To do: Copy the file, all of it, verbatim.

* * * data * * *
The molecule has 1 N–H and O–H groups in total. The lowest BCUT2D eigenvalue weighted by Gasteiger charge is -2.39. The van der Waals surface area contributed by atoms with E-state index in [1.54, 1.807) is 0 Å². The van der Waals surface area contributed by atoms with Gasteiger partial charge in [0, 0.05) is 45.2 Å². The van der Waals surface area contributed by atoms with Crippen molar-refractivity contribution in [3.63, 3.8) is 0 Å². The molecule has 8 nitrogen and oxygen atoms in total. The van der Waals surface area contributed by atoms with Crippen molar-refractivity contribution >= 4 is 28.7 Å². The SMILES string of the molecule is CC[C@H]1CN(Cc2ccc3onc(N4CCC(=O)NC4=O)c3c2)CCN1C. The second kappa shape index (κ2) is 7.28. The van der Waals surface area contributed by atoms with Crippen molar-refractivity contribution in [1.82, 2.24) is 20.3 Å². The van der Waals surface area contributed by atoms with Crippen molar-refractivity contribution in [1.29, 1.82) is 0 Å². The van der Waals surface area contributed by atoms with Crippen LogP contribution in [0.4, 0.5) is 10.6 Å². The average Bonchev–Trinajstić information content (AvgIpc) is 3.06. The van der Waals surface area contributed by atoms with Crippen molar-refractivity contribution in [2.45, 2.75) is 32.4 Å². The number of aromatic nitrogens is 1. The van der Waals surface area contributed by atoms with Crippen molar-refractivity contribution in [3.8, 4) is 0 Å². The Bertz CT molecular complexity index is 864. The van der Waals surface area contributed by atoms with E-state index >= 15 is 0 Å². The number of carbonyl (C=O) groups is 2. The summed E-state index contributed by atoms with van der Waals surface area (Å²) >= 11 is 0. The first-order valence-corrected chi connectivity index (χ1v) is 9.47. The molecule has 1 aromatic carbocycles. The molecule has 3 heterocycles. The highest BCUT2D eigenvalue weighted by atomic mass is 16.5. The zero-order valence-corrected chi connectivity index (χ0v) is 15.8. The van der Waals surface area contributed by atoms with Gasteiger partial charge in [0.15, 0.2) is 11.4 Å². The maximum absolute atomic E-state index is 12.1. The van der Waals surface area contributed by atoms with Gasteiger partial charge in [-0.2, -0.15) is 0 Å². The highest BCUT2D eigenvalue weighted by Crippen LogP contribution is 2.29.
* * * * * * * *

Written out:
The molecule has 1 N–H and O–H groups in total. The lowest BCUT2D eigenvalue weighted by Gasteiger charge is -2.39. The van der Waals surface area contributed by atoms with E-state index in [1.54, 1.807) is 0 Å². The van der Waals surface area contributed by atoms with Gasteiger partial charge in [0, 0.05) is 45.2 Å². The van der Waals surface area contributed by atoms with Crippen molar-refractivity contribution in [3.63, 3.8) is 0 Å². The molecule has 8 nitrogen and oxygen atoms in total. The van der Waals surface area contributed by atoms with Crippen molar-refractivity contribution >= 4 is 28.7 Å². The SMILES string of the molecule is CC[C@H]1CN(Cc2ccc3onc(N4CCC(=O)NC4=O)c3c2)CCN1C. The second kappa shape index (κ2) is 7.28. The van der Waals surface area contributed by atoms with Crippen molar-refractivity contribution in [1.82, 2.24) is 20.3 Å². The van der Waals surface area contributed by atoms with Crippen molar-refractivity contribution in [1.29, 1.82) is 0 Å². The van der Waals surface area contributed by atoms with Crippen LogP contribution in [0.4, 0.5) is 10.6 Å². The average Bonchev–Trinajstić information content (AvgIpc) is 3.06. The van der Waals surface area contributed by atoms with Crippen molar-refractivity contribution in [2.45, 2.75) is 32.4 Å². The number of aromatic nitrogens is 1. The van der Waals surface area contributed by atoms with Crippen molar-refractivity contribution in [3.8, 4) is 0 Å². The Bertz CT molecular complexity index is 864. The van der Waals surface area contributed by atoms with E-state index >= 15 is 0 Å². The number of carbonyl (C=O) groups is 2. The summed E-state index contributed by atoms with van der Waals surface area (Å²) >= 11 is 0. The first-order valence-corrected chi connectivity index (χ1v) is 9.47. The molecule has 1 aromatic carbocycles. The molecule has 3 heterocycles. The highest BCUT2D eigenvalue weighted by atomic mass is 16.5. The zero-order valence-corrected chi connectivity index (χ0v) is 15.8. The van der Waals surface area contributed by atoms with Gasteiger partial charge in [0.15, 0.2) is 11.4 Å². The maximum absolute atomic E-state index is 12.1. The van der Waals surface area contributed by atoms with Gasteiger partial charge in [-0.2, -0.15) is 0 Å². The highest BCUT2D eigenvalue weighted by Crippen LogP contribution is 2.29.